Every week we will be including additional questions and informal UPC and UMC interpretations
I am working in a project in Davis, CA where a restaurant with cooking appliances will be installed in the first floor of a 4-story building. The exhaust hood (type 1) installed above the cooking appliances is connected to a Pollution Control Unit (PCU), which will remove grease, vapors, smoke, etc from the airstream before discharging it to the outside. The building has no shaft and I am proposing to discharge the air from the PCU through the side wall. My question is, From California Mechanical Code (CMC) perspective ……. is the air coming from the PCU and discharged to the outdoor considered to be “environmental air”? Comment As part of the permit approval process, the Fire Dept in Davis, CA is asking me to provide them with a definition of “environmental air” but I could not find it in the 2010 CMC. They want to know “hard” numbers such as maximum concentration (in %) of pollutants allowed in an airstream in order to be considered “environmental”. I checked unsuccessfully many Internet sites and then decided to ask for your help in finding such definition. CMC only defines “environmental air duct” but it is not enough for Davis Fire Dept. Can you please provide such definition or let me know where I can find it?
No. The exhaust air being discharged from the pollution control unit to the outside through a side wall termination is still considered as grease-laden cooking vapor and shall be installed as per Section 510.8.3. The UMC states that only a domestic range vent would be considered environmental air. The definition of Environmental Air Duct as defined in Chapter 5 Section 502.0 would be used to define environmental air. Pollution Control Units are generally listed to UL1978 and considered part of the exhaust duct system and not the exhaust termination.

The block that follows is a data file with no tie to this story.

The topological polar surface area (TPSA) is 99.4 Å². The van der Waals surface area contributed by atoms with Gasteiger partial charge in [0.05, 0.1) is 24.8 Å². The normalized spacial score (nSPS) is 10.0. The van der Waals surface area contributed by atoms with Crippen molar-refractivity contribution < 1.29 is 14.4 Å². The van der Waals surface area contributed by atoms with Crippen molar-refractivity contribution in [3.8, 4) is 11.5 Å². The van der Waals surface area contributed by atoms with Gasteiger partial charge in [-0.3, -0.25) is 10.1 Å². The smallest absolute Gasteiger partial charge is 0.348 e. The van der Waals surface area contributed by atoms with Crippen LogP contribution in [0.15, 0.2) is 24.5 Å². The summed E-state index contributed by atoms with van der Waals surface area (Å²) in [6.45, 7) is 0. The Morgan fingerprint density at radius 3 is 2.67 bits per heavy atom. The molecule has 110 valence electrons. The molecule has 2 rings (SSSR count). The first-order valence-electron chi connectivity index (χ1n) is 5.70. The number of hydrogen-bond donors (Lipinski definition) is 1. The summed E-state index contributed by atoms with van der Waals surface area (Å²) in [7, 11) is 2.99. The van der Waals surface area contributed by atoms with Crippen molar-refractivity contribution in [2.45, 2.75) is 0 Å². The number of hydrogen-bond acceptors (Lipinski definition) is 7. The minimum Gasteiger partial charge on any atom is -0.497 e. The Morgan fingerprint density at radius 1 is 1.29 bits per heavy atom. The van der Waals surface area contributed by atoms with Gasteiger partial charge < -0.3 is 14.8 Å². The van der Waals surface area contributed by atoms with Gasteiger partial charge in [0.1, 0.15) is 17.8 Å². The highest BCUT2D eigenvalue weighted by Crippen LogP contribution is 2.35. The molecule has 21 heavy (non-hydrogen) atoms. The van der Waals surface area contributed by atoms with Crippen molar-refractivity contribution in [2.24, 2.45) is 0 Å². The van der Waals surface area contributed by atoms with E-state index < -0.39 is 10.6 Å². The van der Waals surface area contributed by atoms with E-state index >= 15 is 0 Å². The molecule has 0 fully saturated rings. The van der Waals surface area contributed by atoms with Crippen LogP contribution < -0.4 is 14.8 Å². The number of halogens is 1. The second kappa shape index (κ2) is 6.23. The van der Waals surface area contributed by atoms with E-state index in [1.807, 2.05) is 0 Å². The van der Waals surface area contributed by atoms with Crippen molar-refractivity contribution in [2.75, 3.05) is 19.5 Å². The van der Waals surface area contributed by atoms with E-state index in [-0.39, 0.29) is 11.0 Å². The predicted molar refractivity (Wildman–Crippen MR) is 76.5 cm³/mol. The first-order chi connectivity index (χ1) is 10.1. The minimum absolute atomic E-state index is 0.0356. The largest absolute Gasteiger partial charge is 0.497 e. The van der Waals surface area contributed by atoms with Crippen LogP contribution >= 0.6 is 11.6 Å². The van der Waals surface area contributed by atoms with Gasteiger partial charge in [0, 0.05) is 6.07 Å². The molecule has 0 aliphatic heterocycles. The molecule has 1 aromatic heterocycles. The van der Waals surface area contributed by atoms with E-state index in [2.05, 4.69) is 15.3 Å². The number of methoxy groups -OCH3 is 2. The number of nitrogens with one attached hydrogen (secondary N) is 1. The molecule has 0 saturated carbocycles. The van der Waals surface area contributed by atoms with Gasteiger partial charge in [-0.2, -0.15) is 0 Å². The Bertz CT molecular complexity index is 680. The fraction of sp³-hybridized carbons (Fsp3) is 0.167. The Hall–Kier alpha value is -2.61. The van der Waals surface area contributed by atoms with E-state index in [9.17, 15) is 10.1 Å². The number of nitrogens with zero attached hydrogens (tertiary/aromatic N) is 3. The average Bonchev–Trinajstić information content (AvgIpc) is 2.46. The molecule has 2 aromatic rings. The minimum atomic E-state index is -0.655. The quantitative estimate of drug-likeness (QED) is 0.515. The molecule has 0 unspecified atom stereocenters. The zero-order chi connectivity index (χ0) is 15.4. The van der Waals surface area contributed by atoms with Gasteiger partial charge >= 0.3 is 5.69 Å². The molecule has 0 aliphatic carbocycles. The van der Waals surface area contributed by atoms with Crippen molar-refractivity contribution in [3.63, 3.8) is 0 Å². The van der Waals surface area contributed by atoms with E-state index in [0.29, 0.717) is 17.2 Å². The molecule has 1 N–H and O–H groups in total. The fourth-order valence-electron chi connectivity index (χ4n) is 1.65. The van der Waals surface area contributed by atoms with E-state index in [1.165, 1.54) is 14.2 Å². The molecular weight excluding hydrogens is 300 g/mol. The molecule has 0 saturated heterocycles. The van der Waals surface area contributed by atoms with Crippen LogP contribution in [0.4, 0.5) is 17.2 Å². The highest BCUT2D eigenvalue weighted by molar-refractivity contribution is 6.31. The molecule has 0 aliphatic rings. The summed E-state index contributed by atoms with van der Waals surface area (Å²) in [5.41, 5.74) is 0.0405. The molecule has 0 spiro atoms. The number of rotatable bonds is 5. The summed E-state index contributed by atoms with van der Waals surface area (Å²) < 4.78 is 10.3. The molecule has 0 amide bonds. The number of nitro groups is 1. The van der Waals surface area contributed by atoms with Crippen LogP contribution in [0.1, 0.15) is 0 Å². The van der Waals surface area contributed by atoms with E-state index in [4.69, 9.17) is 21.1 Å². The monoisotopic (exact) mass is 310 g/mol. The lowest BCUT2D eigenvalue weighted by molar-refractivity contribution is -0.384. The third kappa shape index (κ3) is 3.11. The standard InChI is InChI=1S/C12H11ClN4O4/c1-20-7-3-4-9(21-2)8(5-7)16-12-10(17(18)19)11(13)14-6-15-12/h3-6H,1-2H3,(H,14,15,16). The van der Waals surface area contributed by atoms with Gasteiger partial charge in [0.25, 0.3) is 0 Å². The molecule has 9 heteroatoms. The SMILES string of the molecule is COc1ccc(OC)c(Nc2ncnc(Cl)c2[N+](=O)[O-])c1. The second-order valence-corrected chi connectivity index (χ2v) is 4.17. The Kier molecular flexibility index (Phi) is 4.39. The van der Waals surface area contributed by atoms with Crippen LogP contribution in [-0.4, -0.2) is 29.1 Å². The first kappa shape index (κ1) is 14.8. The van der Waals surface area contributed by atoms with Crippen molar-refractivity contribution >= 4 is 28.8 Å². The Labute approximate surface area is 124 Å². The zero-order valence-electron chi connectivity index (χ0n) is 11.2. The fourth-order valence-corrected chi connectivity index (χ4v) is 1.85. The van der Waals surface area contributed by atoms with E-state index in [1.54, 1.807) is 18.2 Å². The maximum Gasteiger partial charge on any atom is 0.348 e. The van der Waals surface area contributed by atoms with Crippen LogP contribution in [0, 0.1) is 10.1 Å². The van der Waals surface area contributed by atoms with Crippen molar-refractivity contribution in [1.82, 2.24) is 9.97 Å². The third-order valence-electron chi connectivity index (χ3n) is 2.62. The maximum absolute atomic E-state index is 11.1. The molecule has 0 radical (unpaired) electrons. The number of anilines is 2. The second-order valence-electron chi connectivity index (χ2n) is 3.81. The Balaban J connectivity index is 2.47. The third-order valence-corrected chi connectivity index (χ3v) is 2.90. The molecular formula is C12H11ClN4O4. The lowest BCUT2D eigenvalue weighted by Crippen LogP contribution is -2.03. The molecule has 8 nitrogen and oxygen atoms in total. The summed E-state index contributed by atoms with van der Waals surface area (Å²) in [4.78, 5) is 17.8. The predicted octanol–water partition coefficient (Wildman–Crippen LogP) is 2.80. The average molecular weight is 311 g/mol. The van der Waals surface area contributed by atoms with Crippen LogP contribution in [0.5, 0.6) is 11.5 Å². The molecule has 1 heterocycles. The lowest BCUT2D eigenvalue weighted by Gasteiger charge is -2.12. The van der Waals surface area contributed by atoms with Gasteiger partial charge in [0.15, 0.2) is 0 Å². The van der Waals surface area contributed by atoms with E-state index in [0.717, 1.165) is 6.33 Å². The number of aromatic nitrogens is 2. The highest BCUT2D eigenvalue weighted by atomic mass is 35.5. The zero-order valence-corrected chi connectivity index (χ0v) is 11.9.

Is an approved double check valve assembly required on the potable water supply line to a “dry automatic fire sprinkler system” when the system is charged by air or nitrogen?
If this is a completely separate fire sprinkler system, then a detector check valve is usually the only crossconnection control device that is required to protect the public water main. However, if the fire protection system is supplied by the potable water supply (combination main), then a listed double check valve assembly would be required to be installed to protect the potable water supply per Section 603.0. Contamination of the potable system could occur from the Fire Department connection. When chemical corrosion inhibitors and anti-freeze solutions other than water solutions of pure glycerine or propylene glycol are used, a listed reduced pressure principal backflow preventer is required to be installed.